Double crested Cormorant 3:15:16

Double crested Cormorant March 15, 2016

I wanted to stretch so I paddled over to the west shore towards Georgetown, a quirky treasure trove of some 38 vintage cars and assorted Hollywood movie memorabilia from the 1930’s and 1940’s. It’s all housed in about two dozen buildings. Georgetown is named after George Smith who started it all and is cared for now by his son, Guy Smith.

Georgetown 3:15:16

One of the buildings in Georgetown

Near Georgetown is a vineyard with a secluded waterfront. That’s where I got out.

SS Estuarian 3:15:16

SS Estuarian

A Bellyful of Plastic

When I got home I couldn’t stop thinking about a puzzle I need to solve: how to pluck a bag full of soggy dog logs out of the water and carry it to a proper disposal site.

You see, I left the neatly tied blue bag of dog doo in the water because, well, you know: it would be mighty unpleasant to have the bag burst and leak all over my boat. (Similar things have happened!)

As it is, that smelly blue bag might possibly float downstream into the Russian River and out into the Eastern Pacific Ocean where baleen whales (Humpbacks, Pacific Grays) swim and feed.

Baleen whales take mouthfuls of water and sieve whatever is in it swallowing that material into their esophagus and on down the hatch into their three-chambered stomach.

Whales don’t have fingers or toothpicks to remove a plastic bag (or a single-use plastic bottle, for that matter) from their baleens before swallowing.

I’ll figure something out. Meanwhile, at least none of the stuff in the photo below is going to find its way downstream. It’s in my garbage can.

The Haul 3:15:16

The standing canister in back was 1/3 full of liquid plant food. My shrubs will be happy. I wonder how it found its way into the Laguna.

If anyone out there has an idea to offer about the blue bags, please share it in the comments.



San Pablo Bay National Wildlife Refuge

If you’ve ever driven California State Highway 37 between Novato and Vallejo, you’ve been by the San Pablo Bay National Wildlife Refuge. It is run by the US Fish and Wildlife Service and they are making efforts to restore this area to a vibrant wetland it once was. They’ve put up interpretive signs at the entrance that provide a good introduction to the area.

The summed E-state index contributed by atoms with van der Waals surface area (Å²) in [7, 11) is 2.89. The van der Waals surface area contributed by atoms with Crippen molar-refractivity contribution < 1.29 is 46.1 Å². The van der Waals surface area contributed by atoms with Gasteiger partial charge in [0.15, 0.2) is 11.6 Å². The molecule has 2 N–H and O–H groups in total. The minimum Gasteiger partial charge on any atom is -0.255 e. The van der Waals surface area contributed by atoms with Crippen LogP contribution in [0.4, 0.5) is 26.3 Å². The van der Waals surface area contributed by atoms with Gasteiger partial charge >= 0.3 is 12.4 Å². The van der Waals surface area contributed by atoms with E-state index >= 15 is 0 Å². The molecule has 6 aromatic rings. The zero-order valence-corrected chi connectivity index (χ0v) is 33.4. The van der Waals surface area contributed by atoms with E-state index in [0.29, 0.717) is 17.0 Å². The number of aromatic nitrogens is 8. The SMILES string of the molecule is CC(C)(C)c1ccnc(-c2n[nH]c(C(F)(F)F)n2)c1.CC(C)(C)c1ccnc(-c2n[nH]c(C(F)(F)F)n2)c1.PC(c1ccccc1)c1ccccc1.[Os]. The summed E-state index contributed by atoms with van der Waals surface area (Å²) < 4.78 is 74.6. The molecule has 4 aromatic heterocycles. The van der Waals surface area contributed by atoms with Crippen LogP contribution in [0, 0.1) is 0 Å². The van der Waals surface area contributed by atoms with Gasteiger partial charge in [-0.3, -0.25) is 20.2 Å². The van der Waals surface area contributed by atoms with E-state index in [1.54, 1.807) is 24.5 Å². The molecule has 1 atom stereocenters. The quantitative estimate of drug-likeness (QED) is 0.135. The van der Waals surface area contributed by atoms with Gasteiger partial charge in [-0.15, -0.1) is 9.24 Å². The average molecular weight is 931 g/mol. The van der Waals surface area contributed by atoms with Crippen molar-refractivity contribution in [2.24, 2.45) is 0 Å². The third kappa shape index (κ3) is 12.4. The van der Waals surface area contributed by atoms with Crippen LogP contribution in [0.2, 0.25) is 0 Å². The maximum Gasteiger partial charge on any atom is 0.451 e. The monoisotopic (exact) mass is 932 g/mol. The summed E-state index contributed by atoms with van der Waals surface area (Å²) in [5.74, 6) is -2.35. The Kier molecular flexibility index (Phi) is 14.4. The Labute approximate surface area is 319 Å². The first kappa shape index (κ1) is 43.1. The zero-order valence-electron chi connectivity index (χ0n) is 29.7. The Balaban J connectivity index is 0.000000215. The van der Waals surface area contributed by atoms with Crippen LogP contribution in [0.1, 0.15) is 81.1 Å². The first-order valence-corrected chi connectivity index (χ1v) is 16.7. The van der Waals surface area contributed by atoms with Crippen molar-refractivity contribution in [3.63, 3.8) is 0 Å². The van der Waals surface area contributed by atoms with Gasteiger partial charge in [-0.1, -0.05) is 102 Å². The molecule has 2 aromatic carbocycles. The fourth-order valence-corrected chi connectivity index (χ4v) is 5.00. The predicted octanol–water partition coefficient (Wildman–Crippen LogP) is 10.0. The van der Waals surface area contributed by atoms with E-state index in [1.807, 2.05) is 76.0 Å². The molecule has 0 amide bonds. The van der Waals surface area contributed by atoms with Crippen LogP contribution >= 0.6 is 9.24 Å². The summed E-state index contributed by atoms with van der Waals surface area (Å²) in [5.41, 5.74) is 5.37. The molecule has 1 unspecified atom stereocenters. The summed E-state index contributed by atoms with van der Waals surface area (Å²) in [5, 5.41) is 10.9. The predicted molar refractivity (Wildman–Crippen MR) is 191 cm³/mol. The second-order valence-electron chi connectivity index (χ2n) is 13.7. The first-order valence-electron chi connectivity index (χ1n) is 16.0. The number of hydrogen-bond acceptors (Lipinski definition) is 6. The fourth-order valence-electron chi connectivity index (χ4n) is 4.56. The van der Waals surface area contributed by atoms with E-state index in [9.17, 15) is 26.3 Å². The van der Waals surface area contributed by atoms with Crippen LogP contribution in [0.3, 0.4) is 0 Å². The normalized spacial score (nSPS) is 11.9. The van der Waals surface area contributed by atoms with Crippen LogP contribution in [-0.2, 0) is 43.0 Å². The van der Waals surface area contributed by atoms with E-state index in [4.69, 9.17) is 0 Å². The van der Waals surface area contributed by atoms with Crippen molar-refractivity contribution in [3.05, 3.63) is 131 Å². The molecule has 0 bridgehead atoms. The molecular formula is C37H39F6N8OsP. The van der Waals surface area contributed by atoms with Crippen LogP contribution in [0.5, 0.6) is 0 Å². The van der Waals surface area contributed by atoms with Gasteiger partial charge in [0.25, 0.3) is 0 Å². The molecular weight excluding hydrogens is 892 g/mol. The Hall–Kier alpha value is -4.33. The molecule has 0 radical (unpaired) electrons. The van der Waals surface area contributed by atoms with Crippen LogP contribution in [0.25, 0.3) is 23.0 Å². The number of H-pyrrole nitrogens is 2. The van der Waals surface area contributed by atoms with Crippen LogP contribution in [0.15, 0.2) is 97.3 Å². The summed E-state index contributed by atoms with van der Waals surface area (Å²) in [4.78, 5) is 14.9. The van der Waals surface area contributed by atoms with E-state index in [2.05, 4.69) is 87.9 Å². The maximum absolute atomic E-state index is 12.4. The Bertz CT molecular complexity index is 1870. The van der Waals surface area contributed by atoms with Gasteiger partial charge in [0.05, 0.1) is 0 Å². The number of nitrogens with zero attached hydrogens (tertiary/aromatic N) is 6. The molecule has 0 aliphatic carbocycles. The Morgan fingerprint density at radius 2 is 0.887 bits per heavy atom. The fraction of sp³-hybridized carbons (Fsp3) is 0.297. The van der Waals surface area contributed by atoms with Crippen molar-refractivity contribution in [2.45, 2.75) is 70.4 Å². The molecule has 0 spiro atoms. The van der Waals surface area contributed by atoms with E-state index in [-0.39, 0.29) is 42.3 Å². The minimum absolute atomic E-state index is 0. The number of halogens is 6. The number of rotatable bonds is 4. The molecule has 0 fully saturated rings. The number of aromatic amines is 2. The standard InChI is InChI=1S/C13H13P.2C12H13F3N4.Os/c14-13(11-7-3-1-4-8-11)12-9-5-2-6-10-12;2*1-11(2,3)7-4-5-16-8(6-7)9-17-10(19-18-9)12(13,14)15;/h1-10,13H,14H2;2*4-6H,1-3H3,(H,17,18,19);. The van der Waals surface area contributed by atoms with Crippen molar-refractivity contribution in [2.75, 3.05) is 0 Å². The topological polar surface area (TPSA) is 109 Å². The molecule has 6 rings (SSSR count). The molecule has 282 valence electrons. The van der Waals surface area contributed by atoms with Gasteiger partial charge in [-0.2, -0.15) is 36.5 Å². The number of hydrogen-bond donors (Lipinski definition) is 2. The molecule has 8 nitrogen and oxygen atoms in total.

It’s wonderful to imagine the abundant bird and animal life that once called this area home.

Interprative Sign SPBBWR 2:20:16

Click on this picture to read the display.

People say that the best way to get people to care about the natural world is to get the public outdoors where they can enjoy and learn about it. To that end, the USFWS have opened hiking trails in the region.

Better still, not too long ago, the Service installed facility for launching canoes and kayaks. It is approximately 3 miles west of the bridge that spans the Napa River. (You can enter the launch area only from the westbound lanes, so if you’re coming from Marin or Sonoma County, you have to drive beyond the facility, travel east all the way to Wilson Ave. exit, and then circle back.)

Jono invited me to explore this area, new to both of us.

We were the first visitors to arrive this morning.

Jono & Dan SPBNWR 2:20:16

9:00 AM in the parking lot

A great egret was working the shallows in the pond west of the parking lot.

Great Egret SPBNWR 2:20:16 Great Egret 2 SPBNWR 2:20:16The new launching facilities are well-designed—with paddlers in mind. The slips are just right for canoes and kayaks. The docks float just above the surface of the water.

Jono gets in 2:20:16

It is easy to get into and out of the boats, even for aging paddlers with bionic body parts and rickety joints.

Dock SPBNWR 2:20:16

Fog made it hard to approach birds with the camera. By the time birds came into view, our nearness spooked them, and they took off. This black-crowned night heron stayed long enough for one through-the-mist picture.

Black Crowned Night Heron 2:20:16

He took off the instant after the shutter closed.

Jono brought his canoe, a good choice for this paddle, as canoes are easier to get into and out of than kayaks.

Jono in Wenonah 2:20:16

The fog lifted by 10:30. Our quiet gray world turned blue.

The Slough 2:20:16

South Slough

With a little bit of searching we found a place to get out of our boats. A short walk across crackly marsh brush led us to a levee thickly covered with luxuriant ice plant. We sat ourselves down and each enjoyed a thermos of hot tea.

Calm waters and wide open spaces provided a good setting for conversation. We had hoped to see a lot more migratory bird life than we actually did, and just at the end of our trip a large murmuration of sandpipers put on quite a show. No pictures, sadly.

For more information about the refuge, visit San Pablo Bay National Wildlife Refuge.

Here’s a map of our visit that makes it appear that we were paddling our boat across dry land, which of course ain’t so.